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Stand a Little Taller; Standing for Something

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Stand a Little Taller is a daily devotional collection from LDS Prophet Gordon B. Hinckley, who was known for his wit, humor, and brilliant writing. And there’s really not much to say about it, to be honest. It’s a pretty good devotional book, taken mostly from the Bible and the Book of Mormon.

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Standing for Something is a full-length book, also by Gordon B. Hinckley. This one is written more for members of other faiths (or no faith at all.) The subtitle is “10 Neglected Virtues That Will Heal Our Hearts and Homes,” which pretty well describes his approach and organization. He discusses a few virtues that used to be more valued (like honesty,) and comes to their defense, explaining why improving our personal characters will improve our society at large.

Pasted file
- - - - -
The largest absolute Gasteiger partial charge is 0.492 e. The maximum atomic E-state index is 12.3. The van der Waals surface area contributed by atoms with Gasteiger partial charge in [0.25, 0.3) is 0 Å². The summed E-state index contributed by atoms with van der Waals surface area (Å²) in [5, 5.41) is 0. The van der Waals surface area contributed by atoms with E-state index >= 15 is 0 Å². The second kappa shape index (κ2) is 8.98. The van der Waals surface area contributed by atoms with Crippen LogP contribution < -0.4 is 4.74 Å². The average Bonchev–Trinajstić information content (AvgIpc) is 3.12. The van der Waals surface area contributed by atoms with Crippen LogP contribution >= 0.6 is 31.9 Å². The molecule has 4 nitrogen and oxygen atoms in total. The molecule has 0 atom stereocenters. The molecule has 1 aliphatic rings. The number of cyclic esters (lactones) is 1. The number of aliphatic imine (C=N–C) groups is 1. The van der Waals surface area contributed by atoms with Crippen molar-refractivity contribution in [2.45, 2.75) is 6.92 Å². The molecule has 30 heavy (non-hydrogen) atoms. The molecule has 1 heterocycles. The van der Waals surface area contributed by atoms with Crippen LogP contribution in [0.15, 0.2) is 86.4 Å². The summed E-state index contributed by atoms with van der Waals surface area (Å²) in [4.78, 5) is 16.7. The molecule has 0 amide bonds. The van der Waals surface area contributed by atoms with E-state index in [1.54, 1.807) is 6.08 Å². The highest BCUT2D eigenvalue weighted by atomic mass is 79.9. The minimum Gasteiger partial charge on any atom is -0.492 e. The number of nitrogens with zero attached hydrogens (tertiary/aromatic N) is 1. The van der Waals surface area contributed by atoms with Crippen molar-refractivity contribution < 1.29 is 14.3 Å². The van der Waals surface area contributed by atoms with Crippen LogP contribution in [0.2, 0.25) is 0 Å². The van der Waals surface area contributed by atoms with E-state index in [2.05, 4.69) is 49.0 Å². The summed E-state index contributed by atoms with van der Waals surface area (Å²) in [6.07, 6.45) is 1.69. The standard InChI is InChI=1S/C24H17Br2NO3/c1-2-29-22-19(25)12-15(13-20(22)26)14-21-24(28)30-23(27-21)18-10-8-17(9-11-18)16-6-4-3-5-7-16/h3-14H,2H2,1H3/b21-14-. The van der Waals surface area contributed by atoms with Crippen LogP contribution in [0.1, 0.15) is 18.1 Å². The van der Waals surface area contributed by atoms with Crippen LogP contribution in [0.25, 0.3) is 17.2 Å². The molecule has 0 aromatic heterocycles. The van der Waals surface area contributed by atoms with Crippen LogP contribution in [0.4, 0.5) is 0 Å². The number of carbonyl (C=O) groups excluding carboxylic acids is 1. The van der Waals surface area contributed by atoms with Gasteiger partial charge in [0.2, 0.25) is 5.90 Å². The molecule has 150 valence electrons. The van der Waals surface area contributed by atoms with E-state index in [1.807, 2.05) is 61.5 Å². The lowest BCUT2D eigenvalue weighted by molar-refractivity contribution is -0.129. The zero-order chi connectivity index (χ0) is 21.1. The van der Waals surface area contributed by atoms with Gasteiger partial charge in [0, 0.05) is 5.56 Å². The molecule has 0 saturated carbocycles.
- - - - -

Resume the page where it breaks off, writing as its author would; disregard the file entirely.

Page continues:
It’s well written, and rather inspirational. Hinckley has a very strong optimism, and it’s infectious. I will admit, though, I think sometimes his optimism brought out the skeptic in me, especially when he talks about America’s glorious history. Don’t get me wrong; we’ve had some pretty great moments. But we’ve also had some embarrassing ones, and I’m not used to such one-sided praise of any society. So there were a few moments when he kind of lost me. But they usually weren’t about the main point, so I’ll still go ahead and recommend it. Overall, it gave me hope for the future. ♦

Broken Things to Mend